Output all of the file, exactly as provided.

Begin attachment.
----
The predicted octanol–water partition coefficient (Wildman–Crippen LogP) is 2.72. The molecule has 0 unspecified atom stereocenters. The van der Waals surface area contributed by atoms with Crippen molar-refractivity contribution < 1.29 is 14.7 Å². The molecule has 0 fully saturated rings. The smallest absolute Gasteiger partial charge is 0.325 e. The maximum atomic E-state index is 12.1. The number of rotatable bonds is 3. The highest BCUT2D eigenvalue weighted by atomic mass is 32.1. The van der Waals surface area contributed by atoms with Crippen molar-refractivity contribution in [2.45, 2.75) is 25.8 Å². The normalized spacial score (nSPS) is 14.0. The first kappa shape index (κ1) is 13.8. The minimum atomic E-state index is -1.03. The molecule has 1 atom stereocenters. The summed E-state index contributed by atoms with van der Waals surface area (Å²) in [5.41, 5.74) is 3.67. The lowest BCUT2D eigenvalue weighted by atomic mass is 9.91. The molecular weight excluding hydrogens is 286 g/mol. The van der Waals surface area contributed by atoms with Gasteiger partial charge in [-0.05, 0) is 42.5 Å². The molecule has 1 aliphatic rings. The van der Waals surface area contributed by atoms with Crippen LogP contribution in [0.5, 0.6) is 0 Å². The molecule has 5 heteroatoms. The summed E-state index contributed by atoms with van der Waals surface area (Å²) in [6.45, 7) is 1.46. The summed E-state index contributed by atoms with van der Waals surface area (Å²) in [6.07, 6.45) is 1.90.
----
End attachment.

The predicted octanol–water partition coefficient (Wildman–Crippen LogP) is 2.72. The molecule has 0 unspecified atom stereocenters. The van der Waals surface area contributed by atoms with Crippen molar-refractivity contribution < 1.29 is 14.7 Å². The molecule has 0 fully saturated rings. The smallest absolute Gasteiger partial charge is 0.325 e. The maximum atomic E-state index is 12.1. The number of rotatable bonds is 3. The highest BCUT2D eigenvalue weighted by atomic mass is 32.1. The van der Waals surface area contributed by atoms with Crippen molar-refractivity contribution in [2.45, 2.75) is 25.8 Å². The normalized spacial score (nSPS) is 14.0. The first kappa shape index (κ1) is 13.8. The minimum atomic E-state index is -1.03. The molecule has 1 atom stereocenters. The summed E-state index contributed by atoms with van der Waals surface area (Å²) in [5.41, 5.74) is 3.67. The lowest BCUT2D eigenvalue weighted by atomic mass is 9.91. The molecular weight excluding hydrogens is 286 g/mol. The van der Waals surface area contributed by atoms with Gasteiger partial charge in [-0.05, 0) is 42.5 Å². The molecule has 1 aliphatic rings. The van der Waals surface area contributed by atoms with Crippen LogP contribution in [0.5, 0.6) is 0 Å². The molecule has 5 heteroatoms. The summed E-state index contributed by atoms with van der Waals surface area (Å²) in [6.45, 7) is 1.46. The summed E-state index contributed by atoms with van der Waals surface area (Å²) in [6.07, 6.45) is 1.90.